The The Money Diaries series at Wealthsimple continues to offer periodic interviews with an interesting mix of people sharing about their financial lives. I’d never heard of Carson Mell, but I appreciated how he cared most about doing what he wanted with his time as a young adult, and how he lived cheaply in order to invest in himself. (His most well-known project is probably Silicon Valley on HBO.)
The power on knowing the cost of your minimum viable lifestyle. My advice to a young ambitious person would be to figure out exactly how little you can live on. Mell’s monthly expenses were on the order of $1,150 a month:
[…] after a few months, I’d saved up some money and I made a decision: I’d quit my job and live as simple and frugal a lifestyle as I could, so that I could invest my time and energy in my own work. I had my own small apartment and paid $700 a month for it. I found that beyond rent, I could get by on 15 bucks a day. A nearby taco place had a $2.75 special for huevos rancheros — I ate there every single day. While I prided myself on throwing myself into my art instead of filling my days working mundane jobs, I learned quickly that meant becoming a cheap bastard.
Once you establish at level at which “I know I can survive on $XXX”, that can create a certain type of self-confidence. For example, I once knew that having $20,000 meant that I could cover my expenses for a year, and thus once I amassed that amount, I could take all the risks with my TIME that I wanted for a year. I could start a new business, learn a new trade, change the direction of my life.
Maybe cheap eats is key too? Beside my apartment, there was a restaurant that sold two eggs any way, hash browns, and toast for $1.99. I lived in the same rundown apartment and ate those over-easy eggs when I made under $20,000 a year, and when I made over $60,000 a year.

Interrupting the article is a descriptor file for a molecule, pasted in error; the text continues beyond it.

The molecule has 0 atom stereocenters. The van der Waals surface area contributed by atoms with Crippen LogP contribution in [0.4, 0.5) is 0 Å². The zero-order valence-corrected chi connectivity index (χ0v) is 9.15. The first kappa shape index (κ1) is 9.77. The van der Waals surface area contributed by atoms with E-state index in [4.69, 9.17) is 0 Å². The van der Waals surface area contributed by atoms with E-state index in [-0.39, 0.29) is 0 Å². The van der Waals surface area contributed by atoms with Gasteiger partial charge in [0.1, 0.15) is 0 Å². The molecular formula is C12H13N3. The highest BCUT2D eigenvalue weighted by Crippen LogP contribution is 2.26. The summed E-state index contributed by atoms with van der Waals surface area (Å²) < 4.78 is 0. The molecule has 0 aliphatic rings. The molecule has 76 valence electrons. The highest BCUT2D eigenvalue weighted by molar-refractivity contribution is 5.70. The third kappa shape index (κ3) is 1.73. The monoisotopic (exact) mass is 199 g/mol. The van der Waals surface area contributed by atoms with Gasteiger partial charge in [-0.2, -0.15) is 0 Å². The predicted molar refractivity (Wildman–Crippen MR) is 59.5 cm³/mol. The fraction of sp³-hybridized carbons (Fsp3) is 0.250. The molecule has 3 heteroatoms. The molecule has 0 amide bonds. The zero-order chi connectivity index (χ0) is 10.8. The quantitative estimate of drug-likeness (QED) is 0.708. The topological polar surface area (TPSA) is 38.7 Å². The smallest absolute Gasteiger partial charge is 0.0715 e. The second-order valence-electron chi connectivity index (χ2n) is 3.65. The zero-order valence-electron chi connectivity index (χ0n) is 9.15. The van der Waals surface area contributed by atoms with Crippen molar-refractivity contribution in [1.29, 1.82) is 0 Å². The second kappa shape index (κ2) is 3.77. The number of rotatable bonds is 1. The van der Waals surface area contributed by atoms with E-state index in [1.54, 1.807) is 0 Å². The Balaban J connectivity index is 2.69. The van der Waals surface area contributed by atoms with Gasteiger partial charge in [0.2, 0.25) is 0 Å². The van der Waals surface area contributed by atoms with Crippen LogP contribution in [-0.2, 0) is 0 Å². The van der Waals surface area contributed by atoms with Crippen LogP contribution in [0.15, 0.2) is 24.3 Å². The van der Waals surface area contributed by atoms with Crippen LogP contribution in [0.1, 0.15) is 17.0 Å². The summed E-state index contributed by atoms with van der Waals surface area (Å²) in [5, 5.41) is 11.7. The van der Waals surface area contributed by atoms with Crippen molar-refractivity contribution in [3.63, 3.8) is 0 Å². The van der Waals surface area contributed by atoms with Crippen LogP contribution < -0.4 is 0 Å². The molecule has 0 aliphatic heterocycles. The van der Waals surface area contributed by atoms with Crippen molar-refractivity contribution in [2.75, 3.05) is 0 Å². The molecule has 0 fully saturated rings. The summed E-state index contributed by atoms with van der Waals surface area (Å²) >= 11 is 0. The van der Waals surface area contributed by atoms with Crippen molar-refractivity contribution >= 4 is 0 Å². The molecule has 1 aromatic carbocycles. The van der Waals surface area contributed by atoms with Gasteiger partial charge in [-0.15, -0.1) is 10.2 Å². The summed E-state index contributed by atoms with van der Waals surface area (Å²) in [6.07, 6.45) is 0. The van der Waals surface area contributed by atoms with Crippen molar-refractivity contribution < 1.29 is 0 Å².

I decided that the thing to do was to keep investing in myself — living simply, being a cheap bastard, and putting my time and effort into my work.
Finding the motivation. Some people equate spending thoughtfully with being caring a lot about money (bad). However, it can really extend from caring a lot about how you spend your limited time on Earth (good).
As for myself, I no longer have the headache of hewing to a budget of 15 bucks a day. These days, I don’t mind paying to park in a parking structure, or leaving my car at the valet if it looks like finding a free space will be a pain in the butt. Anything that saves you time is worth spending money on, because your time is an invaluable resource. But I’m extremely mindful of where I spend my money. Here’s the thing: In TV, you don’t know when the next job will come. And I never want to have to take a job just to cover the cost of an upgraded lifestyle. I want to continue to have the chance to invest in myself — my own ideas, my own projects.
I spend money very thoughtfully, and because I save money, I can be selective about what jobs I take or don’t take, and where I put my time and energy.
I forget the exact quote, but to paraphrase – Once you find your “why”, the “how” becomes so much easier.
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